I'M IN AN ELEVATOR WITH TWO ARGENTINES, DANTE Spinetta and Emmanuel Horvilleur, and I'm not sure what to do with what I'm seeing. Spinetta's got his long black hair twisted into a single serpentine braid, and he's wearing a backward Kangol, red track pants and a black leather jacket. He's got a porno mustache. So does Horvilleur, who's also got long hair, but wears it wild like a pretty-boy pre-NRA Nugent.

Spinetta is trying to put on the second of his two silver-link ID bracelets while he raps, over and over again, “Goddamn, muthafucka, goddamn muthafucka.” Then he starts to beatbox, drops the bracelet on the elevator floor, looks at me, and in English says, “I'm dope.”

Spinetta and Horvilleur call themselves Illya Kuryaki and the Valderramas (a mixed nod to The Man From UNCLE and futbolista Carlos Valderrama), and the goofy elevator cipher/fashion show is a pretty good welcome mat for the music they've been making since 1991. And it's an even better one for the sticky, horny funk boudoir bash they've just finessed with Leche (as in Got Milk?, mother's milk, or cum — choose one according to your ideological sympathies), a finely chiseled South American dance-floor fantasy of north-of-the-border blackness.

IKV are always hip, super stylee, usually charming and sometimes offensive — they do politically ambiguous hipsterism at its most dangerously addictive, the kind of stuff you wish was tongue-deep-in-cheek ironic but probably isn't, so what do you do now that you're dancing to it?

Some background: IKV are boho b-boy superbabes with serious pop-cult pedigrees straight outta Buenos Aires. Spinetta's dad is '70s rock nacional icon Luis Alberto Spinetta, and Horvilleur's is a photographer who shot album covers for Luis Alberto and other rock nacional icons (stadium Britpoppers Soda Stereo, Lennonite rock poet Fito Paez). But to the chagrin of many rockeros, IKV's first album, Fabrico Cuero, was anything but rock — the tinny ready-for-TV drum-machine result of a 14-year-old and a 16-year-old rocking the m-i-c after listening to too much Michael Jackson and Run-DMC.

Then they flipped it with Horno Para Calentar Los Mares — Kid Rock without the cowboy pimp limp but with songs about Chevys and Abbey Road — and then flipped it again with 1995's Chaco, a bien lo-fi hip-hop psychedelia trip that checked into the last indio region of Argentina and emerged looking like a '70s Hallmark card and sounding like a pretty and pissed-off Odelay prototype minus a few Dust Bros. sample tricks.

“Chaco is a mystic place, and nobody's ever paid attention to it,” Spinetta explains as he sprawls out on a bed in a Burbank hotel that's littered with new Star Wars toys. “The Indians' world is very Illya Kuryaki. It's karate. There's a jungle, and a city named London that's in the middle of nothing.”

Through with overt social consciousness, IKV then kept it as unreal as possible on 1997's Versus, an airbrushed turn-off-the-lights-let-me-love-you-down masterpiece of brass-and-strings soul escapism complete with foggy nymph-littered cliffs and erotic Xanadus. One song used a pseudo­Barry White spoken prelude, another was all about an expedition to some imaginary place called Klama Hama, and Bruce Lee showed up as a half-man/half-butterfly.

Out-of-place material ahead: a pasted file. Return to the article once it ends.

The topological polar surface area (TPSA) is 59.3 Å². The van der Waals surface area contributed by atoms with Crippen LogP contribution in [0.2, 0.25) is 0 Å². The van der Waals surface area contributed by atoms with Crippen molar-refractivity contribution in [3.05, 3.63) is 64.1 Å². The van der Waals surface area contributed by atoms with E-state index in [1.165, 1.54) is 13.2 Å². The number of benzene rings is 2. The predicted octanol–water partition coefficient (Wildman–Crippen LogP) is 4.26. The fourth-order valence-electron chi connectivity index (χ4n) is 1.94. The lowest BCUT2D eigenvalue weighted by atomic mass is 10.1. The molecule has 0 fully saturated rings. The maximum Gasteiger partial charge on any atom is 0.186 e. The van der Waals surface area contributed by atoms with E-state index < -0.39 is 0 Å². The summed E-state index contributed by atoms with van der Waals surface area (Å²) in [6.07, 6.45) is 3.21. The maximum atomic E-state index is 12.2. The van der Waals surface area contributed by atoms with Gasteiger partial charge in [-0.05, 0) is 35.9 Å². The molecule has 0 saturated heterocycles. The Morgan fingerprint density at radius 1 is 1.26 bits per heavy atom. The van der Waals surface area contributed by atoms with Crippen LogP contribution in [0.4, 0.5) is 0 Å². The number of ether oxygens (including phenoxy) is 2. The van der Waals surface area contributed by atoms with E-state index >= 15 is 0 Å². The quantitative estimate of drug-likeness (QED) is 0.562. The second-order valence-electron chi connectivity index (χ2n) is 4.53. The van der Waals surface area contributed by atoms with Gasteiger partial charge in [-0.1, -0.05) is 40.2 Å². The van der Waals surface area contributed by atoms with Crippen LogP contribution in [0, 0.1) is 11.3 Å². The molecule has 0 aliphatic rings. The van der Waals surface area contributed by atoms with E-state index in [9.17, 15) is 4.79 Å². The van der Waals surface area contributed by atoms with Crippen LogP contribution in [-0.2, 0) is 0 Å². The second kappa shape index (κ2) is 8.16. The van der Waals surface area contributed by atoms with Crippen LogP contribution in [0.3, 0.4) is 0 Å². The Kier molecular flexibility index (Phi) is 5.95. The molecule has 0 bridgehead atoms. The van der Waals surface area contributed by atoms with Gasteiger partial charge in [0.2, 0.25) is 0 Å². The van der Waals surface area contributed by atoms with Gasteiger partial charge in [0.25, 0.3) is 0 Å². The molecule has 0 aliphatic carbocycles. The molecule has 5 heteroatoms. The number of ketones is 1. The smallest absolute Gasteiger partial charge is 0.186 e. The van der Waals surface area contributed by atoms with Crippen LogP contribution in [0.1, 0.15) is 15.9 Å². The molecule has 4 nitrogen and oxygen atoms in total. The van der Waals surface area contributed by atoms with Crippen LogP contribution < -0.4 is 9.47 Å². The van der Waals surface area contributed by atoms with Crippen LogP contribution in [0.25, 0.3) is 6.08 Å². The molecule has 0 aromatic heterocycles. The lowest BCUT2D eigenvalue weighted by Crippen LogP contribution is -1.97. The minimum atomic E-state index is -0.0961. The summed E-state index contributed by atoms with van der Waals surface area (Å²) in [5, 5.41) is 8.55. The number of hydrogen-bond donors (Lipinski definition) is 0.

The stuff on Leche isn't nearly as out there (and there's not a single slo jam), but not many records can say they've got this: a horny ode to Jennifer Lopez recast as a swamp-dwelling Argentine girl-next-door, an Arthur Golden Orientalist body-mover dubbed “Latin Geisha,” and “Coolo,” a salsa-teased ass ã valentine that's spawned a video where the boys, done up in fringed leather vests, remake The Warriors on a Handicam with Latin America's most famous shortie, Nelson de la Rosa, as their co-star.

All said and done, it's a damn freaky electro-funk record that pretends not to be all retro and nostalgic but is really good at it, loaded with chirping ladies'-night horns, slaphappy bass lines and panting synths. The boys even trekked to Cincinnati to do “DJ
Droga” with Bootsy Collins, who alternates between dropping “José, can you see?” and “Keep the funk alive.” Spinetta on Bootsy: “He lives in a funk rocket. There are pictures of dogs and God all over the walls.”

The only glitch on Leche is that it goes haywire with the English-to-Spanish mistranslation of “funk” as “fuck.” The sleeve photos work '80s Playboy (naked gringa farm girls, Latina secretaries and guerrilleras), and on the cover the album title is written in white milk on a pair of black breasts. You could write it off as interracial kitsch, but IKV won't let you. They actually mean it.

“It's cool for us,” Spinetta tries to explain. “It's what funk looks like to me. Some of our women friends don't understand the concept. It's made with love. It's not that we think that women are only meant to be naked. Women are our mothers, too. Leche is that: the food that you need for your life. And it comes from a woman, naked.”

They must have been looking for Mama the night before the elevator incident, then, because the two skipped out on a Moenia show to visit the Hustler store and stock up on Naomi Campbell pictorials and Playboy collectibles. Spinetta's description of his Hustler run cuts to the heart of why, despite its artistic contradictions and occasional racial and gender bullshit, Leche is still worth drinking: It's exquisitely processed make-believe realness, graphic and hot, yet perfectly manufactured — glossy, fetishistic porno-funk for aesthetes who should know better but don't.

“I don't like the raw magazines,” he says. “I like the ones with fantasy shit where
they are all perfect women. And all Photoshopped.”


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